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Adesto Targets IoT Using CBRAM

“Moneta” Nonvolatile Memory Reduces Power

February 22, 2016

By David Kanter

Adesto’s conductive-bridge RAM (CBRAM) is a novel nonvolatile memory that’s CMOS compatible. The new Moneta device, the company’s second-generation CBRAM product, is designed to replace discrete EEPROMs in embedded and IoT applications. It can be used for both code storage and data logging. Relative to EEPROMs, Moneta has 50–100x better power for data accesses and 5x better idle power as well as easier system integration. It also boasts unique radiation tolerance.

Compared with flash memory, CBRAM uses a fundamentally different data-storage mechanism that relies on changing the cell resistance through an electrochemical process. It employs lower, CMOS-compatible voltages for programming and can be formed in a logic process with just a few extra steps. NAND and NOR flash, by comparison, are difficult to integrate with CMOS and require special process technology.To establish a solid record for the technology in the embedded market, Adesto offers Moneta as a discrete component, placing a special emphasis on applications that benefit from low power (e.g., IoT) and high radiation or thermal tolerances (e.g., medical).

Adesto Starts with Real Silicon

Adesto is one of the few recent Silicon Valley startups that actually designed silicon. CEO Narbeh Derhacobian, VP of Engineering Shane Hollmer, and VP of Marketing Ishai Naveh founded the company in 2007. All have extensive experience in the memory-chip industry, including stints at AMD (Spansion), Emosyn, Silicon Storage, Tower Semiconductor, and Virage. Michael Kozicki, a professor at Arizona State University, developed the concept of CBRAM in 1996. The technology was then licensed to Adesto, Infineon, Micron, and others. Adesto was the first company to master the manufacturing process and successfully commercialize the technology.

The company raised $48 million in several venture-funding rounds. To accelerate and protect its CBRAM technology, it acquired related patents and intellectual property from the failed memory company Qimonda (formerly Infineon) in 2009. Adesto’s first CBRAM product, dubbed Mavriq, entered production in 2011; millions of units have already shipped. Altis, a specialty foundry, builds the CBRAM chips in its Corbeil-Essonnes (France) fab.

In 2012, Adesto expanded its chip lineup by acquiring Atmel’s flash-memory business in another fire sale. It currently offers two flash families: the Fusion serial NOR chips, which typically store boot code, and the DataFlash E-Series, which provides byte-wide access for data logging. UMC fabricates these products.

Last fall, Adesto launched a public offering that valued the company at nearly $90 million. It reported 2015 revenue of $43 million, up 4% from the previous year, but it suffered a small net loss. The standard flash products continue to provide the bulk of the company’s revenue as well as a base of hundreds of customers that could switch to CBRAM over time. Adesto expects its revenue to increase more than 30% in 2016 as shipments of its new CBRAM products grow.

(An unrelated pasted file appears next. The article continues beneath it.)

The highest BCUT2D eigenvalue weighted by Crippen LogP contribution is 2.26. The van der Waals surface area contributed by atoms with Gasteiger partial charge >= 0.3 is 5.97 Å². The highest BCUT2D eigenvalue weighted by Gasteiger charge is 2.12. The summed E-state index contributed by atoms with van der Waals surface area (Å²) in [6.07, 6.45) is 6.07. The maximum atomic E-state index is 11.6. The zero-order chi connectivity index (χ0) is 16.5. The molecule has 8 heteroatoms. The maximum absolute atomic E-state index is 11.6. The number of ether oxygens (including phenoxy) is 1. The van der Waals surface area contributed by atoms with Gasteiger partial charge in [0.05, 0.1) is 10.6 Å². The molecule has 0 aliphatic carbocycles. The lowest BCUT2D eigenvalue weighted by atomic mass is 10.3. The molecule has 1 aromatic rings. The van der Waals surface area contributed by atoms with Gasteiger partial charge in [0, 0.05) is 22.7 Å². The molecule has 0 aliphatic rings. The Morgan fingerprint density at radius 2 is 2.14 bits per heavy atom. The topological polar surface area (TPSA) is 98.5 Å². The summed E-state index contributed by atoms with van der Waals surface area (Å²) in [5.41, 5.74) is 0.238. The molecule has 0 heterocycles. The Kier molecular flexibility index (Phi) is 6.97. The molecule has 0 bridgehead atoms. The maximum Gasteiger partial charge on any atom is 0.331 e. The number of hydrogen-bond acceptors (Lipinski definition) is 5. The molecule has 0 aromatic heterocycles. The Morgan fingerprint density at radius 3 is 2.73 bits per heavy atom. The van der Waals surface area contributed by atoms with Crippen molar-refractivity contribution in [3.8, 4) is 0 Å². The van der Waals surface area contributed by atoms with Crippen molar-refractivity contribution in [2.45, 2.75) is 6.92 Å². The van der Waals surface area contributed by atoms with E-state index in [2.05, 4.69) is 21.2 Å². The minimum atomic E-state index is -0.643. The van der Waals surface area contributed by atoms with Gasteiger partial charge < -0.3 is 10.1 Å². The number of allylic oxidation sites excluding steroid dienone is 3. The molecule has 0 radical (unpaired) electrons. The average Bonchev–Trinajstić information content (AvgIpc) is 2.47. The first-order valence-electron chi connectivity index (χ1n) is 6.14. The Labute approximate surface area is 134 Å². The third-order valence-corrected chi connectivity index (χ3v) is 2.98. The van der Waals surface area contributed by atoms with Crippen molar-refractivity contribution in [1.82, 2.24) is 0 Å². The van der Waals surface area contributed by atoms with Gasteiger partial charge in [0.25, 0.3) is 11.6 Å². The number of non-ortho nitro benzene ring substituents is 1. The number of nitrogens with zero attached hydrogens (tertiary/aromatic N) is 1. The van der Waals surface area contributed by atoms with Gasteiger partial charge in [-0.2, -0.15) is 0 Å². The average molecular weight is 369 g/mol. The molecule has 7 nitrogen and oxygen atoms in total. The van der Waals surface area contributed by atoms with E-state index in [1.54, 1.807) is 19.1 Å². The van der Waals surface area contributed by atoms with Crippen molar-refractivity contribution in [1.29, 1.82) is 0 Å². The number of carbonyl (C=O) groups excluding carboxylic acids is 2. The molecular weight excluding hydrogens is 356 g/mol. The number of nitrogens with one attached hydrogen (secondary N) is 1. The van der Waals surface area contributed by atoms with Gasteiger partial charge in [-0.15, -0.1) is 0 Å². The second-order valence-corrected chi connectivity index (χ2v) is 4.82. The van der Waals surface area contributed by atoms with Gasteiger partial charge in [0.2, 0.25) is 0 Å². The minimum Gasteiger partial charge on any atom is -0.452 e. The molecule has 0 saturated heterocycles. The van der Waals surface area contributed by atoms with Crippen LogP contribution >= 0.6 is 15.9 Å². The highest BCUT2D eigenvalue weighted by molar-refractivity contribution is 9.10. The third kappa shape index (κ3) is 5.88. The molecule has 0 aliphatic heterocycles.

Flash Programming Is Hard

Flash memory is the de facto standard for nonvolatile memory. Thanks to the introduction of 3D NAND, the industry has simultaneously avoided lithography challenges and improved the physics that determine bit-cell endurance (see MCR 11/17/14, “NAND Goes Vertical for Density”). Although 3D NAND enables continued density scaling, it’s even less amenable to CMOS integration than is planar NAND because the extra layers would add cost and complexity to a CMOS chip. The technology still relies on charge-trapping or floating-gate bit cells, which use the same program/erase (P/E) mechanism for writing data.

Programming a NAND or NOR cell requires applying a high voltage (e.g., 5V) to the control gates of the target bit cells, causing electrons to move up through the cell (e.g., a floating gate) via tunneling. The electrons are trapped in the floating gate, thus making NAND flash memory nonvolatile. Erasing works in reverse by applying a high voltage to the channel and releasing electrons from the bit cell.

The program/erase mechanisms for NAND flash create two problems for CMOS integration. First, CMOS natively supports operation below 1V owing to the silicon bandgap. Generating the high voltages for P/E cycles requires charge pumps, which consume large area and require special high-voltage transistors that add to process cost. These transistors are also needed throughout the NAND flash macros (e.g., for row and column decoders). Second, the P/E cycles consume a lot of energy. For systems with small batteries, such as wearable devices and some remote IoT sensors, writing to NAND flash can quickly drain the battery.

A Conductive Bridge to CMOS

Adesto’s conductive-bridge RAM uses a new bit cell that solves both of these problems, enabling full integration of logic and nonvolatile memory. The CBRAM bit cell comprises an access transistor in series with a programmable conductive bridge. The bridge resistance depends on the voltage applied through the access transistor during programming.

Figure 1 shows a physical and logical view of the CBRAM bit cell, which is formed above several metal layers; a layer of tantalum is the cathode, sputtered amorphous Al2O3 is an insulator, and sputtered amorphous zirconium telluride is the anode. A conductive bridge of tellurium atoms forms across the insulator between the anode and cathode. Creating the conductive-bridge bit cell requires two extra mask steps, although one of the masks is fairly loose in pitch.

Figure 1. CBRAM bit cell. This structure is formed in the interconnect stack after the transistors and several metal layers. It comprises a bottom cathode, an insulator, and a top anode. (Source: Adesto)

Figure 2 illustrates the various states and operations of the CBRAM bit cell. In the off state, the Al2O3 insulator is intact and creates high resistance. The programming operation works by applying 2.5V through the access transistor to the ZrTe anode, which causes tellurium atoms to move into the insulator, creating a low-resistance conductive bridge. The erase operation works in reverse by applying an opposite voltage through the access transistor to the anode, which causes the tellurium to return to the anode, restoring the high-resistance path in the memory cell. In theory, varying the resistance of the bridge could enable multi-level cells, although this has not been demonstrated. Similar to NOR flash, the minimum program/erase granularity is a single byte. A read operation applies approximately 1V to the access transistor to determine whether the bit cell is in the high- or low-resistance state.